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Five Questions for The Wallace Foundation’s Jody Spiro, On What Makes An Effective Principal

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The Wallace Foundation’s new report (The School Principal as Leader: Guiding Schools to Better Teaching …) distills more than a decade of research into five key practices of effective principals: shaping a vision of academic success for all students; creating a climate hospitable to education; cultivating leadership in others; improving instruction; and managing people, data and processes to foster school improvement. Jody Spiro, The Wallace Foundation’s director of educational leadership, spoke with EWA.

1. Prior Wallace research has indicated that a school’s leadership is second only to the quality of instruction when it comes to strong outcomes in student learning. Is there a sense that attitudes in education circles are shifting more toward a focus on that line of thinking?

At the federal, state and district level, we’ve seen huge enthusiasm for overhauling teacher evaluations. But something happened about a year ago: There was a realization that teacher evaluations are only as good as the leaders who implement them. We’ve begun to see a concerted effort to focus on what school leaders need to know, and be able to do, in order to evaluate teachers in a way that helps them improve their performance.

It’s the teacher in the classroom who has a direct impact on the student, but it’s the principal who creates the climate, provides the professional development and coaching, and makes sure the school is a great place to work and learn. There’s an argument to be made that having an effective principal in place needs to be the first priority in order for teachers to do a great job in the classroom.

2. There are a number of new approaches to qualifying – and quantifying – principal effectiveness. Is it time to start talking about tying some of those measures to principals’ performance reviews, similar to what’s happening nationally with teacher evaluations?

It’s definitely time. Many of the districts Wallace works with, as well as other districts throughout the country, are grappling with how to do this well, and to make sure it’s a fair evaluation of leadership and performance. Most importantly, we have to figure out how to use those evaluations to help principals improve – that’s the hallmark of any good evaluation system.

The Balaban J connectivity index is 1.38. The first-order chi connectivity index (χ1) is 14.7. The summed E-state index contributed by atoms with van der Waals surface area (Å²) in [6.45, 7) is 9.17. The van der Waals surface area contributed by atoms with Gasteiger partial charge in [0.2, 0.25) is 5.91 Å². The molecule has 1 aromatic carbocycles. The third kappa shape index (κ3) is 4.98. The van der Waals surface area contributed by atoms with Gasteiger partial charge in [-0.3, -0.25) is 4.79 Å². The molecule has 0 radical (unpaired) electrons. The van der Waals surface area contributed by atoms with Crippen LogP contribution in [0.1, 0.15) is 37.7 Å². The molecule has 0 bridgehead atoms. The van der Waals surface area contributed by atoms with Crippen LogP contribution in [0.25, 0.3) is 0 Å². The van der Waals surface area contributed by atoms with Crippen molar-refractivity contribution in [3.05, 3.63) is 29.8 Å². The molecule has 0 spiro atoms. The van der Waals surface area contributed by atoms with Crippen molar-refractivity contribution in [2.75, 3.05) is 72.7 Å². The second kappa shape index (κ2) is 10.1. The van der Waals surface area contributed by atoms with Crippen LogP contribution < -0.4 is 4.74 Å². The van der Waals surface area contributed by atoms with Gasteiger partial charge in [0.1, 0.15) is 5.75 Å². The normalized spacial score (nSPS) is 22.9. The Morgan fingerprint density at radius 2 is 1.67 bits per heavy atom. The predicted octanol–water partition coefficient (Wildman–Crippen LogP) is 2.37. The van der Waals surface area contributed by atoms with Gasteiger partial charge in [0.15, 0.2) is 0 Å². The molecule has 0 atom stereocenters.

The Council of the Great City Schools recently put out a survey on this issue and got responses from 46 of the largest districts in the country. What I thought was remarkable was that districts really do see evaluations as a major lever in improving performance. In terms of what districts are doing now, it was all over the map. Some districts have gone a long way toward figuring this out and have begun tackling these issues while others are just starting out.

3. The conventional wisdom is that it can take five to seven years for a principal to have an impact on a school. But we know that most of them only stay in the job about half that time.  How do schools address that dichotomy?

We’re trying to determine the appropriate amount of time for principals to be on the job before you can fairly assess their impact. We think the window is closer to three years. But there are certainly questions to be answered: How do we cut the learning curve on the job for new principals? How do we bring people along faster? If we see results sooner, would that encourage principals to stay on the job longer because they would not be as burned out?

4. So, how do districts speed up that learning curve?

There are several promising practices. We’ve seen over and over again the real effectiveness of on-the-job mentoring, particularly during the first three to five years that a principal is on the job. When we go to schools and talk to new principals, the one kind of support they really don’t want to give up is their mentor.

Another Wallace initiative making a difference is the School Administration Manager program. We would argue that there’s nothing more important for a principal to be doing than being in classrooms and in other ways supporting and coaching teachers. But the concern is often `Where do we find the time?’

We assign coaches who track how the principal is spending their time, and helps identify duties that could be done by others. Our research has found the two highest impact factors on principal effectiveness are sharing leadership and leading the professional learning community. For principals who might be wondering `What are the things I should be spending my time on?,’ those are the ones with the highest payoff.

5. Did any surprises come to light when you were updating the original report?

A very pleasant surprise was how widely the report is being used. One of the reasons we produced the new version was because there was a major audience we had not anticipated. Teachers are using the report in district evaluation processes where they discuss the performance of their principals. We found that many teachers didn’t know what an effective principal was supposed to look like, and oftentimes they hadn’t had the experience of working with one. We decided to revise and expand the report with the idea of helping teachers think more reflectively about what principals do, and perhaps consider it as a career option for themselves.